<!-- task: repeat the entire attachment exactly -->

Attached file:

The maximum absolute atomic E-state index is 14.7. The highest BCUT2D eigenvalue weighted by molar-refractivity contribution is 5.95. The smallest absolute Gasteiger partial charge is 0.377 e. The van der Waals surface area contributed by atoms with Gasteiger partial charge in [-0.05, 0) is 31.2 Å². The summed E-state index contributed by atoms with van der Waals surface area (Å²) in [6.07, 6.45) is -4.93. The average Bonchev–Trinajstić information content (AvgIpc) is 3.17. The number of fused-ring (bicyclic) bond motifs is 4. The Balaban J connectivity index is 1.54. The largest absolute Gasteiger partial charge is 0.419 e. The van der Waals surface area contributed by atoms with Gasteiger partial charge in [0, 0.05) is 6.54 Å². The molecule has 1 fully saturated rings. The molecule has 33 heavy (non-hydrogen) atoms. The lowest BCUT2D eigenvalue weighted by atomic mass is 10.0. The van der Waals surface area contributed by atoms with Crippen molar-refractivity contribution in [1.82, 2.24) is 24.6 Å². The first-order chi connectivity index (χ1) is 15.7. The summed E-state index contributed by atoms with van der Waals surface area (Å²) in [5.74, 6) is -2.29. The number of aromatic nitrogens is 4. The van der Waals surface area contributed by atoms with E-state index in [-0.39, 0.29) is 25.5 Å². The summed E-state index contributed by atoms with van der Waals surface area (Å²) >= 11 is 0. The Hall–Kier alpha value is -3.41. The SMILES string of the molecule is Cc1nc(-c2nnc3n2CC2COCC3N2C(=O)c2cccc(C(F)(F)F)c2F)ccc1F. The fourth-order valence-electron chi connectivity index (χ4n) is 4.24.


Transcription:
The maximum absolute atomic E-state index is 14.7. The highest BCUT2D eigenvalue weighted by molar-refractivity contribution is 5.95. The smallest absolute Gasteiger partial charge is 0.377 e. The van der Waals surface area contributed by atoms with Gasteiger partial charge in [-0.05, 0) is 31.2 Å². The summed E-state index contributed by atoms with van der Waals surface area (Å²) in [6.07, 6.45) is -4.93. The average Bonchev–Trinajstić information content (AvgIpc) is 3.17. The number of fused-ring (bicyclic) bond motifs is 4. The Balaban J connectivity index is 1.54. The largest absolute Gasteiger partial charge is 0.419 e. The van der Waals surface area contributed by atoms with Gasteiger partial charge in [0, 0.05) is 6.54 Å². The molecule has 1 fully saturated rings. The molecule has 33 heavy (non-hydrogen) atoms. The lowest BCUT2D eigenvalue weighted by atomic mass is 10.0. The van der Waals surface area contributed by atoms with Crippen molar-refractivity contribution in [1.82, 2.24) is 24.6 Å². The first-order chi connectivity index (χ1) is 15.7. The summed E-state index contributed by atoms with van der Waals surface area (Å²) in [5.74, 6) is -2.29. The number of aromatic nitrogens is 4. The van der Waals surface area contributed by atoms with E-state index in [-0.39, 0.29) is 25.5 Å². The summed E-state index contributed by atoms with van der Waals surface area (Å²) >= 11 is 0. The Hall–Kier alpha value is -3.41. The SMILES string of the molecule is Cc1nc(-c2nnc3n2CC2COCC3N2C(=O)c2cccc(C(F)(F)F)c2F)ccc1F. The fourth-order valence-electron chi connectivity index (χ4n) is 4.24.